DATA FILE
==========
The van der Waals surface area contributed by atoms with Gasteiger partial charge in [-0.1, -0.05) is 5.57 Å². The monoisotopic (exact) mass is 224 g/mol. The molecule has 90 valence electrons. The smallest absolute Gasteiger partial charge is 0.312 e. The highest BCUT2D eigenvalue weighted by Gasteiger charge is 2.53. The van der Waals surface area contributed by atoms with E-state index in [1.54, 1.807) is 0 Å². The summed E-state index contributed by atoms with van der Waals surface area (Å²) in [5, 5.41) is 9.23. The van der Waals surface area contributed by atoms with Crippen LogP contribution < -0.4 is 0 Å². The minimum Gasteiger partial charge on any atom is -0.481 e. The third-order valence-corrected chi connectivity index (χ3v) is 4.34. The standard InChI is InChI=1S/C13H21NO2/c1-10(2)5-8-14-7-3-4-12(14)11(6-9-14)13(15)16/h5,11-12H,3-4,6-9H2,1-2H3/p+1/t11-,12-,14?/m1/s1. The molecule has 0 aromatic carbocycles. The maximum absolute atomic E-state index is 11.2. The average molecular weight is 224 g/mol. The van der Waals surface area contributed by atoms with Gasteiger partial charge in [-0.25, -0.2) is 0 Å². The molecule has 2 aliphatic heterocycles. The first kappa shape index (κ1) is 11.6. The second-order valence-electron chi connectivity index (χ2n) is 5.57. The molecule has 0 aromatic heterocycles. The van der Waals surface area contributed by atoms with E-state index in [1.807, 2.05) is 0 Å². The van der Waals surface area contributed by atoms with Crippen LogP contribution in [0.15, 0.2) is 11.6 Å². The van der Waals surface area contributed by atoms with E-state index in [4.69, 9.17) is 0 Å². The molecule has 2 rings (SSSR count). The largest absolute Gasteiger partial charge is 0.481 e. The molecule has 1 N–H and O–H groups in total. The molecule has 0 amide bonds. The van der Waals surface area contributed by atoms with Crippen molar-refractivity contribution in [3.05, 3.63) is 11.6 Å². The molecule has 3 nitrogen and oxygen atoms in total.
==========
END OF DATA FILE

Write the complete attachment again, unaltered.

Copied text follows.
The van der Waals surface area contributed by atoms with Gasteiger partial charge in [-0.1, -0.05) is 5.57 Å². The monoisotopic (exact) mass is 224 g/mol. The molecule has 90 valence electrons. The smallest absolute Gasteiger partial charge is 0.312 e. The highest BCUT2D eigenvalue weighted by Gasteiger charge is 2.53. The van der Waals surface area contributed by atoms with E-state index in [1.54, 1.807) is 0 Å². The summed E-state index contributed by atoms with van der Waals surface area (Å²) in [5, 5.41) is 9.23. The van der Waals surface area contributed by atoms with Crippen LogP contribution < -0.4 is 0 Å². The minimum Gasteiger partial charge on any atom is -0.481 e. The third-order valence-corrected chi connectivity index (χ3v) is 4.34. The standard InChI is InChI=1S/C13H21NO2/c1-10(2)5-8-14-7-3-4-12(14)11(6-9-14)13(15)16/h5,11-12H,3-4,6-9H2,1-2H3/p+1/t11-,12-,14?/m1/s1. The molecule has 0 aromatic carbocycles. The maximum absolute atomic E-state index is 11.2. The average molecular weight is 224 g/mol. The van der Waals surface area contributed by atoms with Gasteiger partial charge in [-0.25, -0.2) is 0 Å². The molecule has 2 aliphatic heterocycles. The first kappa shape index (κ1) is 11.6. The second-order valence-electron chi connectivity index (χ2n) is 5.57. The molecule has 0 aromatic heterocycles. The van der Waals surface area contributed by atoms with E-state index in [1.807, 2.05) is 0 Å². The van der Waals surface area contributed by atoms with Crippen LogP contribution in [0.15, 0.2) is 11.6 Å². The van der Waals surface area contributed by atoms with E-state index in [4.69, 9.17) is 0 Å². The molecule has 2 rings (SSSR count). The largest absolute Gasteiger partial charge is 0.481 e. The molecule has 1 N–H and O–H groups in total. The molecule has 0 amide bonds. The van der Waals surface area contributed by atoms with Crippen molar-refractivity contribution in [3.05, 3.63) is 11.6 Å². The molecule has 3 nitrogen and oxygen atoms in total.